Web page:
So how to word the invitations? Linda Jayne Maric? Linda Burt Maric? I did the latter and everything moved forward.

The day of the wedding dawned. I got to the venue. Big sign outside: The Maric/Pressman wedding. I cringed. I could now see that when I kept my ex-husband's name I hadn't quite thought this thing through completely. Like to the next marriage day.

Then we got married. The chuppah. The Rabbi. The rings. Whew. I was officially Linda Pressman. That should be the end of that torment, right?

But then the Best Man stood up to make a toast. To the Marics, whom he thought were my family. Who, of course, were not there since they were my ex-husband's family. Would any woman want the ghost of Husbands Past brought up at the wedding of Husbands Present?

The Best Man's wife gave his coat a hard yank and said in a loud whisper, "Burt! Her family's name is Burt!" and he continued with the toast.

But still.

Have any humiliating moments you'd like to share? Excruciating moments at your wedding? Toast difficulties? Or would you just like to join in the chorus and laugh at me?

*ex-husband's name changed.

I'd like to pass the Oh My Blog award to the following bloggers, all of whom I think may have some fun with this one:

Maria at Mom of Three Seeks Sanity
Amber at Making the Moments Count
mommymommymommy at KISS - Keep It Simple Sister

The rules of the Award are:

1. Get really excited that you got the coolest award EVER!
2. Choose ONE of the following options of accepting the OMB award:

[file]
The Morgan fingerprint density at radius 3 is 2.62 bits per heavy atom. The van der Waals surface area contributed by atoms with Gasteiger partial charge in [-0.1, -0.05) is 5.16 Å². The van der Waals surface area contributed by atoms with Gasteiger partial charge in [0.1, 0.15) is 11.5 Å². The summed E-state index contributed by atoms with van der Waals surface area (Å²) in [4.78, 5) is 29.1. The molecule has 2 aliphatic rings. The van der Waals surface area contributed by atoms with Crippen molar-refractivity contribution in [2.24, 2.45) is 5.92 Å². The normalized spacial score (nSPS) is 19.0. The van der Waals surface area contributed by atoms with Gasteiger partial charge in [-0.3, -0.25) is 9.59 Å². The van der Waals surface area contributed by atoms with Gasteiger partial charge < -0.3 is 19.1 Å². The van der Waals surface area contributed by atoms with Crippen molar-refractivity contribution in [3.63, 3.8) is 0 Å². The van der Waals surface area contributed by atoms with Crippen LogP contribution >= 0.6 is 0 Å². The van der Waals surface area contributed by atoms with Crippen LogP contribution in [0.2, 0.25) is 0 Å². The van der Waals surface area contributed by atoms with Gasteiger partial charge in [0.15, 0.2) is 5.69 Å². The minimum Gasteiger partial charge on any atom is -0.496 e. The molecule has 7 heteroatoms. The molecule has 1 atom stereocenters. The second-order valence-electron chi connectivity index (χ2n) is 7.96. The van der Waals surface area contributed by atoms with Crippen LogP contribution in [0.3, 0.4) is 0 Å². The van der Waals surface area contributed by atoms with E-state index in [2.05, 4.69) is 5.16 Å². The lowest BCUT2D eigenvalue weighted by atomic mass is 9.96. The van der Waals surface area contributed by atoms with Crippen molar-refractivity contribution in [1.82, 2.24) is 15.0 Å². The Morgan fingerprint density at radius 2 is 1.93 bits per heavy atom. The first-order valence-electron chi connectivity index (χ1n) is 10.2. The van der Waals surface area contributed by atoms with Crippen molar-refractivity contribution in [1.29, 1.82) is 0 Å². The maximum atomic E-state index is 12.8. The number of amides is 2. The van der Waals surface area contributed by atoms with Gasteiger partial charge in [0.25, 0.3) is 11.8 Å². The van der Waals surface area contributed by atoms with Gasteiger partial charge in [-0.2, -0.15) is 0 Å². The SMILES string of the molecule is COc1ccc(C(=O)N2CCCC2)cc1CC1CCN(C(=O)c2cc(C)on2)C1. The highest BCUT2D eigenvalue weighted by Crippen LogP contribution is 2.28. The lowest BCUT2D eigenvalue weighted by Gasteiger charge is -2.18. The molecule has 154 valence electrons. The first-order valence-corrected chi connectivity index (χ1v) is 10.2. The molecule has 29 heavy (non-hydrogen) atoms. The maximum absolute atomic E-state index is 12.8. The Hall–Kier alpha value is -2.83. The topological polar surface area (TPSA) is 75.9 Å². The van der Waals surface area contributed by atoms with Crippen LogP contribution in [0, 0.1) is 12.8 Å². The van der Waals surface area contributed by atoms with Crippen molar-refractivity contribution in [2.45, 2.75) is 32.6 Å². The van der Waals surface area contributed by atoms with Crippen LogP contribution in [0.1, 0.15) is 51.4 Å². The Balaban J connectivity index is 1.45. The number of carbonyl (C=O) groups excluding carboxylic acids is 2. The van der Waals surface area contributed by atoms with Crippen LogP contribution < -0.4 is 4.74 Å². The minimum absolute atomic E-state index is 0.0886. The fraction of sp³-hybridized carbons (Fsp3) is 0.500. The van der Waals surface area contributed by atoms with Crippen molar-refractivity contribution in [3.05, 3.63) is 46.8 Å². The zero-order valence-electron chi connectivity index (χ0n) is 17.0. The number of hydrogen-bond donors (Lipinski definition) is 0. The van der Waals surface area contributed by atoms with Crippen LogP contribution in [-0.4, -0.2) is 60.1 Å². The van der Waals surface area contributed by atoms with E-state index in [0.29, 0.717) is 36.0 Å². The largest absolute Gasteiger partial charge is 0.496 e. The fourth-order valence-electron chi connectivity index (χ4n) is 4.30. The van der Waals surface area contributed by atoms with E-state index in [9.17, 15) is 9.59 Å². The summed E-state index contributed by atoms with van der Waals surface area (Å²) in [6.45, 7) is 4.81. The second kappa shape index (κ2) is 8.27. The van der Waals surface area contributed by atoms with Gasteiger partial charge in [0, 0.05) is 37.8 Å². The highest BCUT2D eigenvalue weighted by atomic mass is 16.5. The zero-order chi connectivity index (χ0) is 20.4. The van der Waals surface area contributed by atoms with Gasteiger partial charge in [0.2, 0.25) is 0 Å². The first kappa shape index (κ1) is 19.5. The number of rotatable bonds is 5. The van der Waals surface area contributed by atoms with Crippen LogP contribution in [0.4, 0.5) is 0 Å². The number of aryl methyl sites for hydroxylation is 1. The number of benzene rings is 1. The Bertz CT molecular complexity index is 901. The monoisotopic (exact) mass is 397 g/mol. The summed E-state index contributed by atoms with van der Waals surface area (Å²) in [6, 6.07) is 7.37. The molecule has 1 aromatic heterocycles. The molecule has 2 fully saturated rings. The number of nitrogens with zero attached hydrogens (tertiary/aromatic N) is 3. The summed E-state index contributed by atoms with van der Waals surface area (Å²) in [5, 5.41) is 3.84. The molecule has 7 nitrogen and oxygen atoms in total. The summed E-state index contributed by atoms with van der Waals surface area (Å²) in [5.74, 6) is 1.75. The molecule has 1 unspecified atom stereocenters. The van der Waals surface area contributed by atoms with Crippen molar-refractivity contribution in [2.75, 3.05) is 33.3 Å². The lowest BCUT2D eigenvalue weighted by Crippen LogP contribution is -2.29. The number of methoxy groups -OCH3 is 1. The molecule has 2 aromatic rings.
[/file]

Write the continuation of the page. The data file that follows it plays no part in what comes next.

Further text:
(a) Get really drunk and blog for 15 minutes straight, or for as long as you can focus.
   (b) Write about your most embarrassing moment.
   (c) Write a “Soundtrack of your childhood” post.
   (d) Make your next blog a ‘vlog’/video blog. Basically, you’re talking to the camera about whatever.
   (e) Take a picture of yourself first thing in the morning, before you do anything else (hair, make up,
        etc) and post it.
3. Pass the award on to at least three, but preferably more, awesome bloggers as yourself.
    Don’t forget to tell them.

Friday, June 11, 2010

Falling Down, Getting Back Up

My kids and I went to see the Karate Kid today. I liked it a lot, even better than the original. Now that I've spent so much of my life writing, however, I can normally notice the writing that goes into the movie I'm watching, see the complications pile on complications, watch the climax being stretched out by the writers so the audience gets the maximum anxiety and the maximum heave of relief at the ending. Knowing all this, of course, ruins it a bit. But guess who doesn't know all this? Daughter. So she was totally affected by the movie.

She walked out floating on air, talking about the life lesson of the movie, that when you fall down you can get up again - changing your life and the outcomes - and did I feel the same way? I thought about my life and how much I've fought back from, how much I have certainly applied that principle to my life. Then I thought about my writing.

My book, in manuscript form, just got turned down by an agent. I've had a long history with my book, including time during which it was represented previously but which representation I severed. I recently did a pretty big rewrite. I thought that it might be a good time to journey again into the publishing world, to send it out to one special agent. Not a whole bunch of agents; I didn't want to paper the world with queries. I thought, I'll just try it and see what happens.